2.3 Structure refinement
The data set of the sulfur crystal showed a face-centered orthorhombic lattice, and the systematic extinctions were in agreement with space group Fddd, readily indicating that the natural sample consisted of α-S8. The standardized atomic parameters of α-S8 listed in the Pearson data base  were taken as starting values and the structure was refined on F2 values with the Jana2006 software package  with anisotropic atomic displacement parameters for all atoms. Separate refinements of the occupancy parameters revealed full occupancy for all sites. The final difference Fourier synthesis revealed no significant residual electron density. The refined atomic positions, displacement parameters, and interatomic distances are given in Tables 2 and 3.
CCDC 1871601 contains the supplementary crystallographic data for this paper. These data can be obtained free of charge from The Cambridge Crystallographic Data Centre via www.ccdc.cam.ac.uk/data_request/cif.
2.4 EDX data
Several crystal fragments that were mechanically separated from the sulfur agglomerate grown on the galena matrix were further studied by energy dispersive analyses of X-rays (EDX) using a Zeiss EVO® MA10 scanning electron microscope in variable pressure mode (60 Pa) with FeS2 as standard. All fragments exclusively showed sulfur. Within the accuracy of the instrument we got no hint for impurity elements in the yellow transparent crystals.
3 Crystal chemistry
The single crystal data of the naturally grown crystals of orthorhombic α-S8 (orthorhombic sulfur; o-S8) fully confirm the literature data. The monomeric unit, the S8 crown, is shown in Fig. 3. The S–S distances show a very narrow range from 204.9 to 205.4 pm and the S–S–S angels range from 107.9 to 109.0°. These small distortions result from packing effects. The intermolecular distances (van-der-Waals contacts) are much longer. Each sulfur atom has between two and four sulfur neighbors at 330.4–345.2 pm (Table 3). Although all sulfur sites have site symmetry 1, the S8 crown exhibits a two-fold axis. The packing of the S8 crowns is shown in Fig. 4. The S8 crowns show the typical crankshaft arrangement. The crystal chemistry of orthorhombic S8 and the various metastable sulfur modifications is summarized in  and .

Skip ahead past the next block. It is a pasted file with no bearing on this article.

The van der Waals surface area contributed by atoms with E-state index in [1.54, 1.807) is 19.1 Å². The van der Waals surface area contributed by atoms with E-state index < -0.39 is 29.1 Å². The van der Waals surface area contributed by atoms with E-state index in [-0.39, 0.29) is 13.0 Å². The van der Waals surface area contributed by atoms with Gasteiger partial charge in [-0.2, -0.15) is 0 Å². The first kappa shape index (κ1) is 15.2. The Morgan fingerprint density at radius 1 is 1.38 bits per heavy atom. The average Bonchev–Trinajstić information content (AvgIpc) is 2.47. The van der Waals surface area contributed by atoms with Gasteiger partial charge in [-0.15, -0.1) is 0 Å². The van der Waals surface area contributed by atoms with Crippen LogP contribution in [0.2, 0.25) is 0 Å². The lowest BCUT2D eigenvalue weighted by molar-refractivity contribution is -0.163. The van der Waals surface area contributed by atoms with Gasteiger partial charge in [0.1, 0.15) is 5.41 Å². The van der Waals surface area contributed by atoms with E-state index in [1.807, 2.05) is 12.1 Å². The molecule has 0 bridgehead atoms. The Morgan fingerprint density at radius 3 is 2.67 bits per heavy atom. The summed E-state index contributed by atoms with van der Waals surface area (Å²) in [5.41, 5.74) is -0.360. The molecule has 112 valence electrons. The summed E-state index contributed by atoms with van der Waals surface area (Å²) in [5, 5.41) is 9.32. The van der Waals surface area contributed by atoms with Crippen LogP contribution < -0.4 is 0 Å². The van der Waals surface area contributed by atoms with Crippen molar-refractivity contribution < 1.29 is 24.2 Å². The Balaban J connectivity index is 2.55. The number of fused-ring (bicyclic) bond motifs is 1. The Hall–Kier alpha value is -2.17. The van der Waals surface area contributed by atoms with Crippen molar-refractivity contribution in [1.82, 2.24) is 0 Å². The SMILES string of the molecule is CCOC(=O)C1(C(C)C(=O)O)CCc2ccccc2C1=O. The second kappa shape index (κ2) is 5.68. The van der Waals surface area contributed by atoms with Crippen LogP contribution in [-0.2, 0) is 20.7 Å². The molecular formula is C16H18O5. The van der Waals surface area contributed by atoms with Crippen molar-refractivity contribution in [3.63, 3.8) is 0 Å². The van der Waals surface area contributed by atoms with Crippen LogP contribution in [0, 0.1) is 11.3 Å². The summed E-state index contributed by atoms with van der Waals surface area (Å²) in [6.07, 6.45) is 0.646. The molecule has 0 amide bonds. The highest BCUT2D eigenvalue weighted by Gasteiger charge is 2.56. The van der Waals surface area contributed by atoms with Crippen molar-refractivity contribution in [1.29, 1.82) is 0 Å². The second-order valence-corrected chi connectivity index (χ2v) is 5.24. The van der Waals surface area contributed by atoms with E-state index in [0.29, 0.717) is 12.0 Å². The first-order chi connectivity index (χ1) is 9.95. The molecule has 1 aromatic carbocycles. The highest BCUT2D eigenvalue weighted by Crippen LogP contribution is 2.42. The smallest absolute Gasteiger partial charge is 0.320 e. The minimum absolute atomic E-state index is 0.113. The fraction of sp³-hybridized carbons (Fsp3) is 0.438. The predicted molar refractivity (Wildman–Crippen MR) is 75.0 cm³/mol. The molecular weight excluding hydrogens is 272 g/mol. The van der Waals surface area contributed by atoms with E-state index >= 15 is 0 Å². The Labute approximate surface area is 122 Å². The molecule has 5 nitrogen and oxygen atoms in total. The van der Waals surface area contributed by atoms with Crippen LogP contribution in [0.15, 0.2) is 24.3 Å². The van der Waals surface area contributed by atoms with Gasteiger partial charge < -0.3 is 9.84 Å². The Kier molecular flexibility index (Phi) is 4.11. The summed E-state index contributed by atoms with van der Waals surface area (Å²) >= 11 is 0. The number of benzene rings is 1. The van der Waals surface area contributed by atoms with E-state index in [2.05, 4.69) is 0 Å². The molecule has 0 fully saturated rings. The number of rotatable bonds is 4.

The thermal expansion of orthorhombic sulfur has been studied through temperature-dependent X-ray powder and single-crystal diffraction data , . Our 150 K data show reasonable agreement with these studies. One should keep in mind that these studies used sulfur from different sources, i.e. crystals grown by evaporation of a CS2 solution  and microcrystalline α-S8 that resulted from desulfurization reactions in a biorefinery .
We thank M.Sc. Fabian Eustermann for the EDX analyses and Jérôme Gibert, Agent du Patrimoine du Musée de la Mine de Cap Garonne for support.